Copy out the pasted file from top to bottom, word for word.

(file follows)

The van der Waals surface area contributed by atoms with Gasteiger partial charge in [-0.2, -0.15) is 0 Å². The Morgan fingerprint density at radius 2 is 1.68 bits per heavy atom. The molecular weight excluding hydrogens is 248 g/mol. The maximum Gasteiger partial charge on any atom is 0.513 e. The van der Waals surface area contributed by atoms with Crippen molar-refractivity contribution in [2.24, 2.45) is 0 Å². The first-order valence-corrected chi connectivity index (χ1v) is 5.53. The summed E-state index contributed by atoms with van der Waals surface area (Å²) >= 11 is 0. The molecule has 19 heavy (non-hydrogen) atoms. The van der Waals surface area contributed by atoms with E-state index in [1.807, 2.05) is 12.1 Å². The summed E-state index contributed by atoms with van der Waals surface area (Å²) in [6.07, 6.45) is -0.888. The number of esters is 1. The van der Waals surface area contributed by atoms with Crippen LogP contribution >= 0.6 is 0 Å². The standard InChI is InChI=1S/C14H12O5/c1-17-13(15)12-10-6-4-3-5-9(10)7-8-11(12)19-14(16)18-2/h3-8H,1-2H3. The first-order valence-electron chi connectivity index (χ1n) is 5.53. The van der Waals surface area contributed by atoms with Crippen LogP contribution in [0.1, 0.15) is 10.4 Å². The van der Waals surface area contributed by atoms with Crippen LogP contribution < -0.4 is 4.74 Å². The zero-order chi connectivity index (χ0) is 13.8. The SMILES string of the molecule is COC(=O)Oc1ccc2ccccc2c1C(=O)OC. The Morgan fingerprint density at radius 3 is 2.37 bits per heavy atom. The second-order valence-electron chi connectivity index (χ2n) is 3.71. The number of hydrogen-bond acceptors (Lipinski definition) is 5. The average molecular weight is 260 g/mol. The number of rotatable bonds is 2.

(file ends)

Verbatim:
The van der Waals surface area contributed by atoms with Gasteiger partial charge in [-0.2, -0.15) is 0 Å². The Morgan fingerprint density at radius 2 is 1.68 bits per heavy atom. The molecular weight excluding hydrogens is 248 g/mol. The maximum Gasteiger partial charge on any atom is 0.513 e. The van der Waals surface area contributed by atoms with Crippen molar-refractivity contribution in [2.24, 2.45) is 0 Å². The first-order valence-corrected chi connectivity index (χ1v) is 5.53. The summed E-state index contributed by atoms with van der Waals surface area (Å²) >= 11 is 0. The molecule has 19 heavy (non-hydrogen) atoms. The van der Waals surface area contributed by atoms with E-state index in [1.807, 2.05) is 12.1 Å². The summed E-state index contributed by atoms with van der Waals surface area (Å²) in [6.07, 6.45) is -0.888. The number of esters is 1. The van der Waals surface area contributed by atoms with Crippen LogP contribution >= 0.6 is 0 Å². The standard InChI is InChI=1S/C14H12O5/c1-17-13(15)12-10-6-4-3-5-9(10)7-8-11(12)19-14(16)18-2/h3-8H,1-2H3. The first-order valence-electron chi connectivity index (χ1n) is 5.53. The van der Waals surface area contributed by atoms with Crippen LogP contribution in [0.1, 0.15) is 10.4 Å². The van der Waals surface area contributed by atoms with Crippen LogP contribution < -0.4 is 4.74 Å². The zero-order chi connectivity index (χ0) is 13.8. The SMILES string of the molecule is COC(=O)Oc1ccc2ccccc2c1C(=O)OC. The Morgan fingerprint density at radius 3 is 2.37 bits per heavy atom. The second-order valence-electron chi connectivity index (χ2n) is 3.71. The number of hydrogen-bond acceptors (Lipinski definition) is 5. The average molecular weight is 260 g/mol. The number of rotatable bonds is 2.